Guests Arnie Alpert and Mary Lee Sargent, who have filed suit to restore the marker to its agreed location in Concord are joined by Attorney Andru Volinsky who is representing them against the state, join Wayne King in this episode.

Listen here:

Watch on YouTube:

Show notes:

According to Arnie Alpert, 

The birthplace of Elizabeth Gurley Flynn in Concord in 1890 is a perfect subject for a historic marker.

Flynn first gained notoriety as a soapbox speaker at age sixteen, when she was arrested after speaking at a socialist rally in Manhattan’s theatre district.  The New York Times reported the incident, calling Flynn “a mere slip of a girl, with snapping black eyes and expressive features.”  Disorderly conduct charges were soon dropped, but her career – and habit of getting arrested for activities which should have been protected under the First Amendment – was launched. 

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By age 17, Flynn was supporting strikers as a member of the radical union, the Industrial Workers of the World (IWW), which believed in organizing across industrial rather than craft lines, and which believed in organizing all workers regardless of race, sex, or national origin.  Flynn was soon crisscrossing the country, supporting the IWW’s free speech fights in the northwest and organizing drives from Minnesota to New Jersey, including the 1912 “Bread and Roses” textile strike in Lawrence.  

Motivated initially by the working class poverty she witnessed in New England mill towns, Flynn believed that socialism was the answer to the ills of capitalism and in particular to the oppression of women.  When the IWW was largely crushed during World War I and the subsequent “Red Scare,” Flynn organized the Workers Defense Union to raise funds and political support for labor activists facing prison and death for their activities.  It was at that time that she joined the founders of the American Civil Liberties Union as a charter member and served on their board.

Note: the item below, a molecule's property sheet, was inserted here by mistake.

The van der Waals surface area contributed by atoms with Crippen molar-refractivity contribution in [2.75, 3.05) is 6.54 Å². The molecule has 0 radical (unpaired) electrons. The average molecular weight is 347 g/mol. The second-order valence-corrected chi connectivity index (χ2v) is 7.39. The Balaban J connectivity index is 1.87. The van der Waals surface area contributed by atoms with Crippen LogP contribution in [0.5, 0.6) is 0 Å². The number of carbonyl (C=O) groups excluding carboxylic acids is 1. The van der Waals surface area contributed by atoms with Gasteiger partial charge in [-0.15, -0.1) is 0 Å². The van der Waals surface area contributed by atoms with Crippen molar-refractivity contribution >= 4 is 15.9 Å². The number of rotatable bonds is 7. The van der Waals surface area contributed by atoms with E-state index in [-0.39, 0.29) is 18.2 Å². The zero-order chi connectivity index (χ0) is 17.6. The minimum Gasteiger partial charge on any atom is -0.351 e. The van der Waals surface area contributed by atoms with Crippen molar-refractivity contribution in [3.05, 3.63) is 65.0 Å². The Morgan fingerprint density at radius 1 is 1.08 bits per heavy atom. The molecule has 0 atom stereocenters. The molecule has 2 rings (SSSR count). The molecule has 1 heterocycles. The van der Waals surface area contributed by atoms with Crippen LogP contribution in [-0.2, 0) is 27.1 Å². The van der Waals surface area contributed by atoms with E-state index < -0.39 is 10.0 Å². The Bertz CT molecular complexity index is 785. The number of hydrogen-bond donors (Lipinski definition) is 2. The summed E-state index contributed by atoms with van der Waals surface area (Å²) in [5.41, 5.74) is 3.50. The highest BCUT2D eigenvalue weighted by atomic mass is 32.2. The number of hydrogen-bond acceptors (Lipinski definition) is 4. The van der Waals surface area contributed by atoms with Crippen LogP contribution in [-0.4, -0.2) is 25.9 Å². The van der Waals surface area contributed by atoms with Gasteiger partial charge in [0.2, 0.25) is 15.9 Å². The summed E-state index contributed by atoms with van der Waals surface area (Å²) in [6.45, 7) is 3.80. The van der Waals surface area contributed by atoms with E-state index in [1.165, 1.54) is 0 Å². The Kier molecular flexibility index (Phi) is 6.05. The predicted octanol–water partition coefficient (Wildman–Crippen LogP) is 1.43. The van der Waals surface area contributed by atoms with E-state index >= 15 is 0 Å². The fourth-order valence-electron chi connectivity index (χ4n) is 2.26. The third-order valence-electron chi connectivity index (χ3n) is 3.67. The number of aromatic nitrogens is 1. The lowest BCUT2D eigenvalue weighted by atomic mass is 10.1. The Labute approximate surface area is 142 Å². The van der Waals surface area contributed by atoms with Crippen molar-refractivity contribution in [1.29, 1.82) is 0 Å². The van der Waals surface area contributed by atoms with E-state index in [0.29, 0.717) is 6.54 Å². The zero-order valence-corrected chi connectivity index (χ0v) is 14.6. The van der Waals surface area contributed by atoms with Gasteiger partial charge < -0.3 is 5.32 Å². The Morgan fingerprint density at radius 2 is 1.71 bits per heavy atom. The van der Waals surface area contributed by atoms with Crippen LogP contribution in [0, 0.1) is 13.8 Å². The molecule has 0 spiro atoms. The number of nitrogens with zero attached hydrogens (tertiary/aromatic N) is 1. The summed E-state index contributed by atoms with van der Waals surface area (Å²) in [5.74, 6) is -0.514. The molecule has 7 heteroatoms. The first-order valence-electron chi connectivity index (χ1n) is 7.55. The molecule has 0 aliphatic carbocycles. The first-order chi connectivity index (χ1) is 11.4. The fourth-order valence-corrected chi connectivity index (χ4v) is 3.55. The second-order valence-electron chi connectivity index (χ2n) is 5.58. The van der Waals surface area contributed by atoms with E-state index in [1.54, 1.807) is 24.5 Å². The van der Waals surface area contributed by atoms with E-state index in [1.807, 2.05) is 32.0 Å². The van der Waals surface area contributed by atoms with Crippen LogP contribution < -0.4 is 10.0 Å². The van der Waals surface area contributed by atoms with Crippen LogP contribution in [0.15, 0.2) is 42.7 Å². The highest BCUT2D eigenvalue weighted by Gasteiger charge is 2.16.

At age 46, when her reputation for oratory and advocacy had been well established for decades, she joined the Communist Party and soon became a member of its National Committee.  Fifteen years later, with the Cold War and the second Red Scare heating up, she was arrested for perhaps the twelfth time under a federal law known as the Smith Act.  In essence, the Smith Act made it illegal to be a Communist, under the assumption that the Communist Party was committed to the violent overthrow of the government.  Flynn’s self-defense at trial – considered by to be one of the 100 top speeches in American history – emphasized her own political beliefs and insisted, “Never have I, and not now do I, intend to advocate the overthrow of government by force and violence, nor do I intend to bring about such overthrow.”

Lupine in the Shadow of Cannon Mountain

Lawsuit Calls for Elizabeth Gurley Flynn Historical Marker to be Reinstalled in Concord